Underprivileged Society In Jack Kerouac's On The Road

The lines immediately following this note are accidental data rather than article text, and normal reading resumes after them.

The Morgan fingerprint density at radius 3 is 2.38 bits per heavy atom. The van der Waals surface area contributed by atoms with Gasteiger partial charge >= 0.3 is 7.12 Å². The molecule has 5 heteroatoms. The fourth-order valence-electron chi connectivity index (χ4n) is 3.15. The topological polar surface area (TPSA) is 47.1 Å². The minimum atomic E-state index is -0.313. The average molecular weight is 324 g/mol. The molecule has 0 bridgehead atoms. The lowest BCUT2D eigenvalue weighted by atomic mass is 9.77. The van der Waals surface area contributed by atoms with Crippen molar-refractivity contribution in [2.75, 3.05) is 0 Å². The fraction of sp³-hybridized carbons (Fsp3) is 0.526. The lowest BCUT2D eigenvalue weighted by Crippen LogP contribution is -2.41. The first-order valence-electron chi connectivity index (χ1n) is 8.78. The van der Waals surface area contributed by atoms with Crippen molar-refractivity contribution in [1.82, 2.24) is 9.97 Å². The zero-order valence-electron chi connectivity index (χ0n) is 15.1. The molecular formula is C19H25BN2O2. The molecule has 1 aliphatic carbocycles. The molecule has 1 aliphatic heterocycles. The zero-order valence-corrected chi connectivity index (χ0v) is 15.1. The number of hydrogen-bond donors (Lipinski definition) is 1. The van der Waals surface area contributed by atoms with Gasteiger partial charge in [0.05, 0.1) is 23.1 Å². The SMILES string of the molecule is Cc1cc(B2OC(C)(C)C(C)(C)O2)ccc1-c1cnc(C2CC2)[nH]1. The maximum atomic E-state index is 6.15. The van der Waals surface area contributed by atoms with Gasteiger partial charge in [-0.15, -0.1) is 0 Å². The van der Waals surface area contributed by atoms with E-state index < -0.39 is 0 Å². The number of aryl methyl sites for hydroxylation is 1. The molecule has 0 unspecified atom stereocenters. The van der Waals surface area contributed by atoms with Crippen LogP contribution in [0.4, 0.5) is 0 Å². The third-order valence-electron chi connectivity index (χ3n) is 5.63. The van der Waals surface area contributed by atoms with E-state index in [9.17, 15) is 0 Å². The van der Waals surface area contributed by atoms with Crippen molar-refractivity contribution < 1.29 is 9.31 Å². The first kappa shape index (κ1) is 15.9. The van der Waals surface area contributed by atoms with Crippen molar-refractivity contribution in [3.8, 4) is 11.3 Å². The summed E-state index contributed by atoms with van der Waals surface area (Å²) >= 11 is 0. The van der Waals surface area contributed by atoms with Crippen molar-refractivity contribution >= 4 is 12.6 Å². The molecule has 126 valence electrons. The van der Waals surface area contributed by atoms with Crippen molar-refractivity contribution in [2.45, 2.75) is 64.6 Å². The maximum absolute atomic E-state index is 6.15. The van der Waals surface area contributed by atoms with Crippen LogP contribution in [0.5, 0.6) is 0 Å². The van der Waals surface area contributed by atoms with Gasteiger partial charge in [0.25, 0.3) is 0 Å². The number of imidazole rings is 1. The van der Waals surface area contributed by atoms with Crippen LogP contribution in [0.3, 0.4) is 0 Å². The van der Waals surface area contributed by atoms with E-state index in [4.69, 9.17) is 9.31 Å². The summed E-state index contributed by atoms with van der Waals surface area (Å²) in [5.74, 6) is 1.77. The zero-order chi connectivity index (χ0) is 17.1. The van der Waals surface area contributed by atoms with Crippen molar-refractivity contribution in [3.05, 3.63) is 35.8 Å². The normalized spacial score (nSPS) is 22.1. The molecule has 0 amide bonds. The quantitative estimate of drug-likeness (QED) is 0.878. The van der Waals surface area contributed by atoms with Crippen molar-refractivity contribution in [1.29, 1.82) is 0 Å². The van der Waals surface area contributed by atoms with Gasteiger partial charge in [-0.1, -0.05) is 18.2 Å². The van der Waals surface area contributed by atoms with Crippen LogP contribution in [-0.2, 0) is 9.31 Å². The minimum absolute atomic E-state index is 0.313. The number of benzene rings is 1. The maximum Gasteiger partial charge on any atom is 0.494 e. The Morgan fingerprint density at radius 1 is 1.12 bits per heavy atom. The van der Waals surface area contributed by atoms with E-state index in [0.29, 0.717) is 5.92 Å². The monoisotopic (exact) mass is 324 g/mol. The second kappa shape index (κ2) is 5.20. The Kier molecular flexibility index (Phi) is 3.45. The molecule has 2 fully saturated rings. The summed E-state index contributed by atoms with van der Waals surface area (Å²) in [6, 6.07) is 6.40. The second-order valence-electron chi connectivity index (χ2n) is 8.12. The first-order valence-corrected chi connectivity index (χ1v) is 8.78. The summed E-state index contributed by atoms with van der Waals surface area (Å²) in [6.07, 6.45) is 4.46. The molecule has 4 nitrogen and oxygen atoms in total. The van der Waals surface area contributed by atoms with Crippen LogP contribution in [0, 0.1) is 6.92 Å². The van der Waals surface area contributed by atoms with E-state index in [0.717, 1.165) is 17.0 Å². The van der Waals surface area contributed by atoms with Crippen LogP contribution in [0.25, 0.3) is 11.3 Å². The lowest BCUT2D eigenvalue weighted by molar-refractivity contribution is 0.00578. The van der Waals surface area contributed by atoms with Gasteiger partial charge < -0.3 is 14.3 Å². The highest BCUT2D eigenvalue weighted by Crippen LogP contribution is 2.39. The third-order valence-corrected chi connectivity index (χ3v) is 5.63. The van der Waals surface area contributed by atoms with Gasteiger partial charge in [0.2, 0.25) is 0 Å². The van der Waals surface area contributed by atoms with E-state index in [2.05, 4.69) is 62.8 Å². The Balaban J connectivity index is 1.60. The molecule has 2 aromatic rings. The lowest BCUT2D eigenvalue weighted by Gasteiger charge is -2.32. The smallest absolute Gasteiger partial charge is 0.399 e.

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Having been amongst the first and most profound post-war, counterculture novels written, On the Road by Jack Kerouac, provides an interesting insight into the changing landscapes in the United States, and the extent to which America was undergoing a new paradigm. Kerouac’s novel outlines the anti-establishment lifestyle through the lense of the two primary characters, Dean and Sal, who are seen traveling around the country on their various escapades. However, the novel takes careful measure to display the extent to which America was becoming a capitalist and corporate nation, as reaping the benefits of such a massive war jump started the economy. The marginalization and racially-divided society that existed is a major theme throughout the novel, however, not in the traditional manner. In doing so, Kerouac tends to adopt a romantic appeal to the low-income and oppressed communities, without grasping the understanding of the privileged position he is in. In analyzing the extent to which Kerouac depicts a romanticized view of underprivileged and oppressed communities, it is apparent that he provides insight into the inherent issues of white privilege, subconscious suppression, and cultural appropriation that continues to plague American society in the modern day. Perhaps the foremost notion of white privilege that may not be inordinately explicit is the fact that Kerouac’s characters are enabled to do what they want, when they want. Not to say that they are not confined by

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